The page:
Krabi, Thailand, 2008—But wait, before we go there, we have to visit where I grew up, which would be rural south Mississippi, U.S., 1978-1997—A common custom for young men there is hunting, heretofore referred to as huntin’. I never cared for huntin’, but I DID love wild animals. Still do. Especially live ones, but taxidermied ones by extension, because let’s face it: living wild animals run away, because they’re afraid we want to taxidermy them. Taxidermied animals… Well. You can pet those. And they were abundant.
Now fast-forward to 2008. I am an adult. I don’t go huntin’. I do own a home, but an embargo has been placed on taxidermied animals by others in the household who grew up in the suburbs and are, in fact, horrified by such things. (“It is WATCHING ME!”) Not that I would ever try to bag my own trophy to stuff as wall art (and really, if you’re gonna do it, I think propah huntin’ should be more for food than sport), but there are some family heirlooms to be had.
ANYWAY. That brings us around the globe to Thailand, and a region in the south called Krabi, which is apparently the top destination for the pearly white people of Scandinavia to come and bake themselves to the color of candied yams. We’re poking around some “high end” shops not far from the Sheraton, but closer to the mini-mart where they sell gasoline for motorbikes from bottles. It is there I spy this fella, festooned with rings, scarves, and strings of beads, AND a loophole in the embargo! (Click photos to enlarge.)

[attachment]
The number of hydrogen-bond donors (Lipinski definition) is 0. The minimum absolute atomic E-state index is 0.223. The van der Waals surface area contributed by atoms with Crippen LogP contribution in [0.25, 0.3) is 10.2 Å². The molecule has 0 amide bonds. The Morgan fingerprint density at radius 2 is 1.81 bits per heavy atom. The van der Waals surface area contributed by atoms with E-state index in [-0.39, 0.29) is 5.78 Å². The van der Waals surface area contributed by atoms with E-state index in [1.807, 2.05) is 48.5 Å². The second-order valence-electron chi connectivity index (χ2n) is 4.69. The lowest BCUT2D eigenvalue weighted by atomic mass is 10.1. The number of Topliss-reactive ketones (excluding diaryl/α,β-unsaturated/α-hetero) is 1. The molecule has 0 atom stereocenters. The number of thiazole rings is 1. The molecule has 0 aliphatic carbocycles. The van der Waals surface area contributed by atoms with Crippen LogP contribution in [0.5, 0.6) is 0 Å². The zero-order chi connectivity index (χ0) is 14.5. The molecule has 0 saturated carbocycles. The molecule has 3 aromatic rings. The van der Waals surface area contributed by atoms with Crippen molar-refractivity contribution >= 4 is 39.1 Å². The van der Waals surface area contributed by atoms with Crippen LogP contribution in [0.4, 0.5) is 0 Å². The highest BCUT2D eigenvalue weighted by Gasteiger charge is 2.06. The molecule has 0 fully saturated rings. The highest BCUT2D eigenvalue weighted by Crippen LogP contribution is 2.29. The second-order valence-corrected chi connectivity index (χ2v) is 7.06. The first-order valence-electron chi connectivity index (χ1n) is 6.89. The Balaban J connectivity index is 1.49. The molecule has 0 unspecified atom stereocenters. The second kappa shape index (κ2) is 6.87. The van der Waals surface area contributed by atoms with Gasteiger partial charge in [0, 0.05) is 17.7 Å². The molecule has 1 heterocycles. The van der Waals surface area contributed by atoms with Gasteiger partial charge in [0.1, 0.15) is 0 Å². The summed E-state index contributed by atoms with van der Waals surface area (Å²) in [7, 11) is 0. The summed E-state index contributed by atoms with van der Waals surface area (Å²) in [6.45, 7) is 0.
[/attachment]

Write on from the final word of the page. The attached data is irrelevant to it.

His eyes are marbles. His ears have joints, so you can move them, and they and his antlers detach, all the better to pack in my suitcase. The shopkeeper was more than happy to undress her jewelry display, and we agreed on a grand total $40. (The last item I posted was $40 too. Weird.) Again, probably too much, but c’mon. I talked the woman into breaking up her awesome jewelry display.
I had a bit of buyer’s remorse afterward when I realized I had no idea what manner of tropical hardwood this dude is carved from, and I felt like a heel for that, but it was too little too late. Funny, though, how an object discovered in Thailand, now hanging on the wall in Massachusetts, can take you back to your childhood in Mississippi. It is a weird, wonderful conversion of mental and physical travels to be sure.